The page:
In “Understanding the Gulf States” [Issue #36], F. Gregory Gause, III chronicles the personal nature of leadership in the states of the Gulf Cooperation Council (GCC), and how individual rulers have shaped regional and foreign policies over the last several decades. Personality politics, he argues, have also served as a factor in determining which members of the GCC-comprised of Saudi Arabia, Qatar, Kuwait, Bahrain, the United Arab Emirates, and Oman-are squabbling at any given time and when and how they reconcile. Despite this long history of tension, he writes, two common interests override their differences: their common identity as monarchies and their reliance on the United States to ensure their security. Thus, he says, the time is ripe for the United States to present the GCC with a grand initiative that would unify member states, guarantee their endorsement of U.S. policy on key issues such as the wars in Iraq and Syria, and enable them to make peace with one another for the foreseeable future.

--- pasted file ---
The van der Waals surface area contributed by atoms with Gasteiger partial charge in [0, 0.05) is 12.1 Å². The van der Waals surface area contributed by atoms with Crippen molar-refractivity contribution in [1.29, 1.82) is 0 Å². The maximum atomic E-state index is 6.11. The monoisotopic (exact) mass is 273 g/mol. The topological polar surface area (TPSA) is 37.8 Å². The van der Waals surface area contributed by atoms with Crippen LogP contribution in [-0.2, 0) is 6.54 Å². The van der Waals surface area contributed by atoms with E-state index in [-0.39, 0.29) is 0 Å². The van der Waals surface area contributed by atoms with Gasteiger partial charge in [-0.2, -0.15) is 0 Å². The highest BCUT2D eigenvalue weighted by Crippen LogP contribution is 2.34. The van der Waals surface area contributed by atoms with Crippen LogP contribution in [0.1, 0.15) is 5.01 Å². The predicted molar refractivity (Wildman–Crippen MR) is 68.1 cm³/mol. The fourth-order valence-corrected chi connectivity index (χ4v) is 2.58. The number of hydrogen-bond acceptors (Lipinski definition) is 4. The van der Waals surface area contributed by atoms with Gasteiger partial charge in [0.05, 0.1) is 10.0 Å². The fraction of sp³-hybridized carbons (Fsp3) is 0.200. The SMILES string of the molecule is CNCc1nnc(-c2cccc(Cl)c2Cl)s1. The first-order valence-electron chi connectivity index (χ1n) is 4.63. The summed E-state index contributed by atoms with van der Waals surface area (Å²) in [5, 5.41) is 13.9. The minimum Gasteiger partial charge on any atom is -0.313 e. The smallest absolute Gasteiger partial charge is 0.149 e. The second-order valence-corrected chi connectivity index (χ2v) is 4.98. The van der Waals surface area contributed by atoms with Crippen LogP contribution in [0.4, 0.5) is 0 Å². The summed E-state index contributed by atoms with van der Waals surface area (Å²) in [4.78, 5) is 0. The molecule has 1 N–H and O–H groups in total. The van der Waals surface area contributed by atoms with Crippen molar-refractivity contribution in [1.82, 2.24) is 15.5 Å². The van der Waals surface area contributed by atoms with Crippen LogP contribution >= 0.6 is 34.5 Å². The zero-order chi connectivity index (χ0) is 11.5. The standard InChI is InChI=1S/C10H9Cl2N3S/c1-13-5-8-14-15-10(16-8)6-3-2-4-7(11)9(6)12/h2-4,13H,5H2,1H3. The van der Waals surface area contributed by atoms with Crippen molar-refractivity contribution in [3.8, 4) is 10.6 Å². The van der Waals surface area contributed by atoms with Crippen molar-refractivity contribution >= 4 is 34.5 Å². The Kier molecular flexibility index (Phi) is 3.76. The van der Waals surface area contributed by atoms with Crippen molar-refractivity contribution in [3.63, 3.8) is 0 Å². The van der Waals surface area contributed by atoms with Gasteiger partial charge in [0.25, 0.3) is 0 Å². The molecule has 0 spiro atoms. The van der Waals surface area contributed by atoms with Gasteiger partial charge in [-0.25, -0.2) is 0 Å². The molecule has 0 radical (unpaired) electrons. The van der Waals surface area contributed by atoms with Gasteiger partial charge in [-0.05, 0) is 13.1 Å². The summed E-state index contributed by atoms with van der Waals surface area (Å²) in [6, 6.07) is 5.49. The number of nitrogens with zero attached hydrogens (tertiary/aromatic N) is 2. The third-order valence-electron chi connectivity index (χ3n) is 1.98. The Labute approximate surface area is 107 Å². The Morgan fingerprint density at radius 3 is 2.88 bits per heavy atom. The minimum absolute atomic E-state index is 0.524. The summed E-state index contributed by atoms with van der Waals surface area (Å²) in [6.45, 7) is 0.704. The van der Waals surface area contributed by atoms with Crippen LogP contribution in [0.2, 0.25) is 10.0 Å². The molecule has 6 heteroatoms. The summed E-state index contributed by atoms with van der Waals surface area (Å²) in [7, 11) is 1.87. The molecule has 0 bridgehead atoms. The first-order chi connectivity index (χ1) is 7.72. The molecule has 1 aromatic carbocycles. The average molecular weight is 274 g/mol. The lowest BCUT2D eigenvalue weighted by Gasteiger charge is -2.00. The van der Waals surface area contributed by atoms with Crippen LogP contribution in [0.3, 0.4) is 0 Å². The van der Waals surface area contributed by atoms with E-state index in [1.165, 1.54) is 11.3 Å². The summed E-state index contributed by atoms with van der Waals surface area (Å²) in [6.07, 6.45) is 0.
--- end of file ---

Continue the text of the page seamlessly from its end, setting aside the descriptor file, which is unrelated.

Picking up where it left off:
While this geopolitical analysis may have characterized Gulf power plays and the GCC’s relations with the United States in years past, the turmoil in the Middle East, the collapse of some nation-states, and the shifting dynamics between Shia and Sunni states cry out for a new analysis that includes less involvement from Washington. Two events in recent months have made the status quo no longer tenable: the nuclear framework agreement between Iran and world powers, which seemed, as these words were written, likely to lead to a full agreement; and the Shia-led revolt in Yemen, which has overturned a Sunni-led government. These two developments are proving to unify GCC states around an anti-Shia strategy, which trumps their historic squabbling and has limited Washington’s capability and credibility to act as a power broker in the Arab Gulf.
To read the full article click here.